Spending time outside and connecting to nature are two of my favourite activities. They make me feel intimately interconnected and in synchrony with the other-than-human world, giving me a sense of belonging and a deeper understanding of the cycles of nature.

Eat seasonally (and locally, if possible!). I am telling this more to myself than anything. When I moved to Scotland from Italy, for many years I craved the typical Mediterranean produce while complaining that the local and seasonal one was not what I needed. When I made the switch it all made sense: not only was I feeling more satisfied and fuller, but I got to learn about my territory better and appreciate it more, which in turn made me want to be more active in protecting it. Don’t get me wrong, I still eat and crave out-of-season Mediterranean produce every now and again! I am just a more careful and mindful consumer these days.

One of the things that I have noticed is that some seasons call more for a sedentary lifestyle than others. One way to work through that is to add movement in ways that feel possible for the season you are in. For example, there may be seasons when you feel energised and want to move your body in ways that make you feel strong and get your heart beating, while 6 months later you may crave for a more gentle type of movements, like stretching or slow and short walks. 

close up of a snowdrop

Working with the seasons

Leaning into nature’s wisdom has been an essential part of people’s life since the beginning of time.

Although it still lives among us thanks to the many professions that work with and for the land, the seas and wildlife, these teachings may not necessarily be of knowledge, especially since the process of industrialisation brought us further and further away from nature. The following will be therefore an overview of what we can learn from each season (as they are understood by western societies in the northern hemisphere). 

Spring is a time for renewal, rebirth and its energy is outwardly-driven. It is in this season that we explore how to reconnect to a pace that feels comfortable for us aware of this new energy and vitality we see in the nature around us. 

Summer is plentiful and playful, a season for making connections, being active and celebrating.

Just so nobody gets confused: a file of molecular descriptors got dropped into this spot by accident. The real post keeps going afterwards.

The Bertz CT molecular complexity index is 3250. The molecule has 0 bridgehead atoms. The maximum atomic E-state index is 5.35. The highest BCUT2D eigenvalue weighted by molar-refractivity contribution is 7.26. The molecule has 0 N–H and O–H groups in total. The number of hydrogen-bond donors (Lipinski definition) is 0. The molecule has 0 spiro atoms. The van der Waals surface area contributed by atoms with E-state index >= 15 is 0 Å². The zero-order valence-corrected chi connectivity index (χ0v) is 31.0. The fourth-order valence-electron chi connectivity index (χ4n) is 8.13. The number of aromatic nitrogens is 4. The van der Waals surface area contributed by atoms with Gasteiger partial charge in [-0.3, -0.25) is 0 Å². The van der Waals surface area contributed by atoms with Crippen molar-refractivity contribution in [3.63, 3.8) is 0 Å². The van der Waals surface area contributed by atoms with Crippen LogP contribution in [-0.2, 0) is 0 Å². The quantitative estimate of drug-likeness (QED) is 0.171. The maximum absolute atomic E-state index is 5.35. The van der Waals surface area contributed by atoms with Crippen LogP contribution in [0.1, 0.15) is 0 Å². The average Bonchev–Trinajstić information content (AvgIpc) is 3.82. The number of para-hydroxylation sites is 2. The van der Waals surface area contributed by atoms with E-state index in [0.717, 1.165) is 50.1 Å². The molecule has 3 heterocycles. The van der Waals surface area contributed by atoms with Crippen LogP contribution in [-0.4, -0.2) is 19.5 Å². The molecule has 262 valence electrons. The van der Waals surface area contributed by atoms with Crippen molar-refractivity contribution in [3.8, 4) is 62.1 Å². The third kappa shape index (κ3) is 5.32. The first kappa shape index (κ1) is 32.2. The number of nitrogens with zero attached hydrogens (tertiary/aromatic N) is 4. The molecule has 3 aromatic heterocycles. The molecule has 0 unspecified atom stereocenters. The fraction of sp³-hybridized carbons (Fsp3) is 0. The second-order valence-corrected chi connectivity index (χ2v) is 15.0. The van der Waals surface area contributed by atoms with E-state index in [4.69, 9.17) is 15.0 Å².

Autumn is a time to welcome changes and tidy up all the projects and activities that started in spring and expanded in summer. This season offers opportunities to create support networks to help through the winter months. There is a shift here from spring and summer, with our energies starting to be directed inwards rather than outwards.

Last but not least, winter offers an opportunity to slow down, explore our inner world and let go of all the extras that are not serving us at the moment. 


Seasons do have an impact on us and if we tune into each one of them, we can learn how to make the best out of our time and energies. It is important here to remember that the seasons alone are only partially a reason for our struggles with our mental health. Systemic oppression and history of struggles with our mental health, our relationship with space and our cultures can all contribute to that sense of heaviness that may show seasonal patterns. 

The double-edged sword of diagnostic labels, like “Seasonal Affective Disorder (SAD)” (also referred to as or seasonal depression) risks shadowing important information for the understanding of someone’s wellbeing. In this instance, it limits the understanding of someone’s struggles with their mental health to a change of weather, where there may be something more to it. 

If you are struggling with your mental health and would like to talk to someone but don’t know where to start, I wrote a blog post to help you find out how: I need help with my mental health: what do I do?

Or you can connect with me.